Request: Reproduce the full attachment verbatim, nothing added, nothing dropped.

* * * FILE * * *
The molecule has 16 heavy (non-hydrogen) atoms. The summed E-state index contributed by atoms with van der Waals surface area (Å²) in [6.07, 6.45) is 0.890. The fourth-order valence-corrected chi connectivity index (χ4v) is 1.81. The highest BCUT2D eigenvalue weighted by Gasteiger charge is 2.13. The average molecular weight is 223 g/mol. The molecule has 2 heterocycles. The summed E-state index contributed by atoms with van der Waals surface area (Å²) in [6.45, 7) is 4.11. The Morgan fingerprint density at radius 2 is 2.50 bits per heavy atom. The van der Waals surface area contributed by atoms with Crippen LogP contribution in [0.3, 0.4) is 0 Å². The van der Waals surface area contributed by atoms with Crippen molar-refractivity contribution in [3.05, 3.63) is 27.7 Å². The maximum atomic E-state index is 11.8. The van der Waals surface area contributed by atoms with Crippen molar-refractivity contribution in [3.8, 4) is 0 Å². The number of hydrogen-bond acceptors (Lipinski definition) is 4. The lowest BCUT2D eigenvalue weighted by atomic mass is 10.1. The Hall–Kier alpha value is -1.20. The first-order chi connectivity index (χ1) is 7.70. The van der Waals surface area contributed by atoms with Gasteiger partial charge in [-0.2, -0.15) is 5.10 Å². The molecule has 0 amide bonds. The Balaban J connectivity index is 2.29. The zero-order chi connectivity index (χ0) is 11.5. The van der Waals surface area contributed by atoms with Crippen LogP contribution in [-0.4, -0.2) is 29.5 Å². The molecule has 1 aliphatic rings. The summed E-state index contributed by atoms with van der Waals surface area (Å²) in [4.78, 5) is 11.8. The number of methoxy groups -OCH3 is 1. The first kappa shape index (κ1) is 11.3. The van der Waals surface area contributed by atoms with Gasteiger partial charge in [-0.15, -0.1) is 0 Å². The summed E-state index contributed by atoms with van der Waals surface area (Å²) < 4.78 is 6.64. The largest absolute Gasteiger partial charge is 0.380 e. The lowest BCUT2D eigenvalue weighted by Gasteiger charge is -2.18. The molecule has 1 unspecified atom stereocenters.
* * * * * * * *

The molecule has 16 heavy (non-hydrogen) atoms. The summed E-state index contributed by atoms with van der Waals surface area (Å²) in [6.07, 6.45) is 0.890. The fourth-order valence-corrected chi connectivity index (χ4v) is 1.81. The highest BCUT2D eigenvalue weighted by Gasteiger charge is 2.13. The average molecular weight is 223 g/mol. The molecule has 2 heterocycles. The summed E-state index contributed by atoms with van der Waals surface area (Å²) in [6.45, 7) is 4.11. The Morgan fingerprint density at radius 2 is 2.50 bits per heavy atom. The van der Waals surface area contributed by atoms with Crippen LogP contribution in [0.3, 0.4) is 0 Å². The van der Waals surface area contributed by atoms with Crippen molar-refractivity contribution in [3.05, 3.63) is 27.7 Å². The maximum atomic E-state index is 11.8. The van der Waals surface area contributed by atoms with Crippen molar-refractivity contribution in [3.8, 4) is 0 Å². The number of hydrogen-bond acceptors (Lipinski definition) is 4. The lowest BCUT2D eigenvalue weighted by atomic mass is 10.1. The Hall–Kier alpha value is -1.20. The first-order chi connectivity index (χ1) is 7.70. The van der Waals surface area contributed by atoms with Gasteiger partial charge in [-0.2, -0.15) is 5.10 Å². The molecule has 0 amide bonds. The Balaban J connectivity index is 2.29. The zero-order chi connectivity index (χ0) is 11.5. The van der Waals surface area contributed by atoms with Crippen LogP contribution in [-0.4, -0.2) is 29.5 Å². The molecule has 1 aliphatic rings. The summed E-state index contributed by atoms with van der Waals surface area (Å²) in [4.78, 5) is 11.8. The number of methoxy groups -OCH3 is 1. The first kappa shape index (κ1) is 11.3. The van der Waals surface area contributed by atoms with Gasteiger partial charge in [-0.15, -0.1) is 0 Å². The summed E-state index contributed by atoms with van der Waals surface area (Å²) < 4.78 is 6.64. The largest absolute Gasteiger partial charge is 0.380 e. The lowest BCUT2D eigenvalue weighted by Gasteiger charge is -2.18. The molecule has 1 unspecified atom stereocenters.